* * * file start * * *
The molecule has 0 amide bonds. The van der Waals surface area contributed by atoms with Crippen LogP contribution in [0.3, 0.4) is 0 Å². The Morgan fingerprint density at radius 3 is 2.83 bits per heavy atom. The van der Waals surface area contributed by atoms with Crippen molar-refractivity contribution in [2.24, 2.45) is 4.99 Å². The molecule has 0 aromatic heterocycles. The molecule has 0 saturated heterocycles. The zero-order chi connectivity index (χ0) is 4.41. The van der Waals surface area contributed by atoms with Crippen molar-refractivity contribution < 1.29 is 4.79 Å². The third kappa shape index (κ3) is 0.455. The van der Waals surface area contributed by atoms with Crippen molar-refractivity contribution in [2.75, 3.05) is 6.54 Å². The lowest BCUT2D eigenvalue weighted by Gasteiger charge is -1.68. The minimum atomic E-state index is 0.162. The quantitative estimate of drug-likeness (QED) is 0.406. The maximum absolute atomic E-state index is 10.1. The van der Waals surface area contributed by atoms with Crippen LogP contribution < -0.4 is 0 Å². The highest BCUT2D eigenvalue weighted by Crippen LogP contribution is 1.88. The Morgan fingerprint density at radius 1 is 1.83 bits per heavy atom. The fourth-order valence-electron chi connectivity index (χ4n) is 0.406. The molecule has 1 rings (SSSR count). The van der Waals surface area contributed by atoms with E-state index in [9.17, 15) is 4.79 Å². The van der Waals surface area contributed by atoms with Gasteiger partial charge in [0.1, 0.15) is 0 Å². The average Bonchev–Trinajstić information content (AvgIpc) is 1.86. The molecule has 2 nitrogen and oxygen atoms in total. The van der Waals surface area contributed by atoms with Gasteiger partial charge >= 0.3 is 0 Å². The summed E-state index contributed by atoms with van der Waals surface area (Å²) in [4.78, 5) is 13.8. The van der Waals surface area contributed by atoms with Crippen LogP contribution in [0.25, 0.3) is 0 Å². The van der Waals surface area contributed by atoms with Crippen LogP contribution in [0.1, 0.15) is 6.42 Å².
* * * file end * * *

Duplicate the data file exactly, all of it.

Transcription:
The molecule has 0 amide bonds. The van der Waals surface area contributed by atoms with Crippen LogP contribution in [0.3, 0.4) is 0 Å². The Morgan fingerprint density at radius 3 is 2.83 bits per heavy atom. The van der Waals surface area contributed by atoms with Crippen molar-refractivity contribution in [2.24, 2.45) is 4.99 Å². The molecule has 0 aromatic heterocycles. The molecule has 0 saturated heterocycles. The zero-order chi connectivity index (χ0) is 4.41. The van der Waals surface area contributed by atoms with Crippen molar-refractivity contribution < 1.29 is 4.79 Å². The third kappa shape index (κ3) is 0.455. The van der Waals surface area contributed by atoms with Crippen molar-refractivity contribution in [2.75, 3.05) is 6.54 Å². The lowest BCUT2D eigenvalue weighted by Gasteiger charge is -1.68. The minimum atomic E-state index is 0.162. The quantitative estimate of drug-likeness (QED) is 0.406. The maximum absolute atomic E-state index is 10.1. The van der Waals surface area contributed by atoms with Crippen LogP contribution < -0.4 is 0 Å². The highest BCUT2D eigenvalue weighted by Crippen LogP contribution is 1.88. The Morgan fingerprint density at radius 1 is 1.83 bits per heavy atom. The fourth-order valence-electron chi connectivity index (χ4n) is 0.406. The molecule has 1 rings (SSSR count). The van der Waals surface area contributed by atoms with E-state index in [9.17, 15) is 4.79 Å². The van der Waals surface area contributed by atoms with Gasteiger partial charge in [0.1, 0.15) is 0 Å². The average Bonchev–Trinajstić information content (AvgIpc) is 1.86. The molecule has 2 nitrogen and oxygen atoms in total. The van der Waals surface area contributed by atoms with Gasteiger partial charge >= 0.3 is 0 Å². The summed E-state index contributed by atoms with van der Waals surface area (Å²) in [4.78, 5) is 13.8. The van der Waals surface area contributed by atoms with Crippen LogP contribution in [0.25, 0.3) is 0 Å². The van der Waals surface area contributed by atoms with Crippen LogP contribution in [0.1, 0.15) is 6.42 Å².